The prosecution in State of Minnesota vs. Derek Chauvin, led by Minnesota Attorney General Keith Ellison, filed a motion with the Minnesota Court of Appeals today to keep the trial from proceeding on substantive matters, including jury selection, until the district court regains full jurisdiction over the case.
"The State is fully ready to go to trial, but the trial must be conducted in accordance with the rules and the law,” Ellison said. “Now that Mr. Chauvin has stated his intention to appeal Friday’s Court of Appeals ruling to the Minnesota Supreme Court, as is his right, the district court does not have jurisdiction to conduct jury selection or hear and rule on other substantive matters in the trial. We have filed motion with the Court of Appeals to ensure that justice is pursued properly.”
Court lacks jurisdiction until Supreme Court acts
On Friday, March 5, the Court of Appeals ruled that the district court erred in not granting the State’s motion to reinstate the charge of 3rd-degree murder against Derek Chauvin in the death of George Floyd. Until judgment is formally entered, however, the district court does not have jurisdiction over many substantive matters in the case, notably including jury selection. The district court continues to have jurisdiction to hear and rule on supplemental or ancillary matters, but not those involved in or central to the appeal.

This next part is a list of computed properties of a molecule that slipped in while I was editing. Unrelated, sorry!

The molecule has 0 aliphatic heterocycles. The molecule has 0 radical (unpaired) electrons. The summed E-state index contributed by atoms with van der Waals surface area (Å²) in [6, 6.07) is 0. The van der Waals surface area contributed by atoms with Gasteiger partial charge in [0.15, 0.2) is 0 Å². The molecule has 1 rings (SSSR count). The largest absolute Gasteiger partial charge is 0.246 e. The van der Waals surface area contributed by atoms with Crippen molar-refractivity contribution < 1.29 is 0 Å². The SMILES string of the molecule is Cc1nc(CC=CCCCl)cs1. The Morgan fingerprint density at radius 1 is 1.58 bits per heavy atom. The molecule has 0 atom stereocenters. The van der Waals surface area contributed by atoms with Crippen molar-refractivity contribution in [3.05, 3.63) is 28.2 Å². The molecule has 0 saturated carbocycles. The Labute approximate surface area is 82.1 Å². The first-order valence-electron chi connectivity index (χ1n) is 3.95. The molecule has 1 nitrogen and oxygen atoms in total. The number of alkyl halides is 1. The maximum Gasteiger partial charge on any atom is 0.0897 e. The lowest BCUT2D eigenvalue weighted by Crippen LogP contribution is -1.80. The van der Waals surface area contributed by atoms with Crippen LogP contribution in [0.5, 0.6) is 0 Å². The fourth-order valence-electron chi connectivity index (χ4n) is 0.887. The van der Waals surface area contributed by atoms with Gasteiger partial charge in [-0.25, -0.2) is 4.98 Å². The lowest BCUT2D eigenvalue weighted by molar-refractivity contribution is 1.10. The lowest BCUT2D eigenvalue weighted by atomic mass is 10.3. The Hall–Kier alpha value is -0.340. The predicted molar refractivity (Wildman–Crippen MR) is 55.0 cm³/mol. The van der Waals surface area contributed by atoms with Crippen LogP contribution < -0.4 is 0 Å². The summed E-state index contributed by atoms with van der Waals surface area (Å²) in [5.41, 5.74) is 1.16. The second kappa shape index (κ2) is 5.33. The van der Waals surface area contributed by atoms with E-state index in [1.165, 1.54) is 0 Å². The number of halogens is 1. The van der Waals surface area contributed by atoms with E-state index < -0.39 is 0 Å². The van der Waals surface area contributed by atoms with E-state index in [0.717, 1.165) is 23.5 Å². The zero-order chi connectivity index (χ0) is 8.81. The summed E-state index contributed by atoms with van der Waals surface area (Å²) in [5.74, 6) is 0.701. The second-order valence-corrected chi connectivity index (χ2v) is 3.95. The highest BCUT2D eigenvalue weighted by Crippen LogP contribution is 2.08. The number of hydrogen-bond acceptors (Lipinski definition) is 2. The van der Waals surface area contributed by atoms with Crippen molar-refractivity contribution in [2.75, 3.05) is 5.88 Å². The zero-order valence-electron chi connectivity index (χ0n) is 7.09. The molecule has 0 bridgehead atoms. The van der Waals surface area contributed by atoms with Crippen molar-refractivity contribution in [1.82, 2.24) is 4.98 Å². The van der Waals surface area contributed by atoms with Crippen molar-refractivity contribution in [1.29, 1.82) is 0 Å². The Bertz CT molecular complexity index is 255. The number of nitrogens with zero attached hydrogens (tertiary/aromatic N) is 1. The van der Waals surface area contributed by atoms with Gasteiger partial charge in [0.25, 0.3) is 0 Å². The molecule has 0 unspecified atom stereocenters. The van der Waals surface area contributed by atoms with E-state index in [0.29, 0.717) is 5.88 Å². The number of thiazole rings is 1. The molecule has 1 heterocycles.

According to Rule 136.02 of Minnesota Rules of Civil Appellate Procedure, “Unless the parties stipulate to an immediate entry of judgment, the clerk of the appellate courts shall enter judgment pursuant to the decision or order not less than 30 days after the filing of the decision or order. The service and filing of a petition for review to, or rehearing in, the Supreme Court shall stay the entry of the judgment. Judgment shall be entered upon the denial of a petition for review or rehearing.”
In court today, defendant Chauvin’s counsel stated his intention to file a petition for review of last Friday’s Court of Appeals ruling to the Minnesota Supreme Court. Although the Court of Appeals judgment has not been entered — and will not be entered for the pendency of the defendant’s appeal to the Minnesota Supreme Court — the court stated its opinion that it has jurisdiction to take up jury selection. In response, the State informed the court that it had filed a motion with the Court of Appeals to halt the district court from taking up jury selection and matters central to the pending appeal while it lacks jurisdiction to do so.